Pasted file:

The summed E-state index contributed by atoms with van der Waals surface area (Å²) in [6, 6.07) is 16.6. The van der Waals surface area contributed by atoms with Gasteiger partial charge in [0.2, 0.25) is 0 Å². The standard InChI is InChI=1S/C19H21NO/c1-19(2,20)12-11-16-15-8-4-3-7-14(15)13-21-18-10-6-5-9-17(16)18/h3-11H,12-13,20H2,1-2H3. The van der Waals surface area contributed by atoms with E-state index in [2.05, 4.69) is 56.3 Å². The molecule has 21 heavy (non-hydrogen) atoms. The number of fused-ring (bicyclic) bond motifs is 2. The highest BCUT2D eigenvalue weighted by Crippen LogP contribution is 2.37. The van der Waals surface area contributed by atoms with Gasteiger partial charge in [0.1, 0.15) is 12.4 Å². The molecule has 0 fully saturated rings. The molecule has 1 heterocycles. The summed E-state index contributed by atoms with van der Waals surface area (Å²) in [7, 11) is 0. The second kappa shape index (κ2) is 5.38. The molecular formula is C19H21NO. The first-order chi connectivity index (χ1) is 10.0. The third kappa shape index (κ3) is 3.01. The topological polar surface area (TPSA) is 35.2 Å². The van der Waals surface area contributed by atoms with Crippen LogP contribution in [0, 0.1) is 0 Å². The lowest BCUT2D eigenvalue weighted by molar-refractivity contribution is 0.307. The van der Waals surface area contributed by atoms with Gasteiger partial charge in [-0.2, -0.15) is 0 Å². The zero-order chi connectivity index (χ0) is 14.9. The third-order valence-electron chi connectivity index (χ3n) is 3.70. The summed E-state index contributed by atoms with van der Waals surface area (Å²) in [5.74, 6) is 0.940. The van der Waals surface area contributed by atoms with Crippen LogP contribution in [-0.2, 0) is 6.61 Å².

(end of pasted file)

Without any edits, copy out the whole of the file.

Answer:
The summed E-state index contributed by atoms with van der Waals surface area (Å²) in [6, 6.07) is 16.6. The van der Waals surface area contributed by atoms with Gasteiger partial charge in [0.2, 0.25) is 0 Å². The standard InChI is InChI=1S/C19H21NO/c1-19(2,20)12-11-16-15-8-4-3-7-14(15)13-21-18-10-6-5-9-17(16)18/h3-11H,12-13,20H2,1-2H3. The van der Waals surface area contributed by atoms with E-state index in [2.05, 4.69) is 56.3 Å². The molecule has 21 heavy (non-hydrogen) atoms. The number of fused-ring (bicyclic) bond motifs is 2. The highest BCUT2D eigenvalue weighted by Crippen LogP contribution is 2.37. The van der Waals surface area contributed by atoms with Gasteiger partial charge in [0.1, 0.15) is 12.4 Å². The molecule has 0 fully saturated rings. The molecule has 1 heterocycles. The summed E-state index contributed by atoms with van der Waals surface area (Å²) in [7, 11) is 0. The second kappa shape index (κ2) is 5.38. The molecular formula is C19H21NO. The first-order chi connectivity index (χ1) is 10.0. The third kappa shape index (κ3) is 3.01. The topological polar surface area (TPSA) is 35.2 Å². The van der Waals surface area contributed by atoms with Crippen LogP contribution in [0, 0.1) is 0 Å². The lowest BCUT2D eigenvalue weighted by molar-refractivity contribution is 0.307. The van der Waals surface area contributed by atoms with Gasteiger partial charge in [-0.2, -0.15) is 0 Å². The zero-order chi connectivity index (χ0) is 14.9. The third-order valence-electron chi connectivity index (χ3n) is 3.70. The summed E-state index contributed by atoms with van der Waals surface area (Å²) in [5.74, 6) is 0.940. The van der Waals surface area contributed by atoms with Crippen LogP contribution in [-0.2, 0) is 6.61 Å².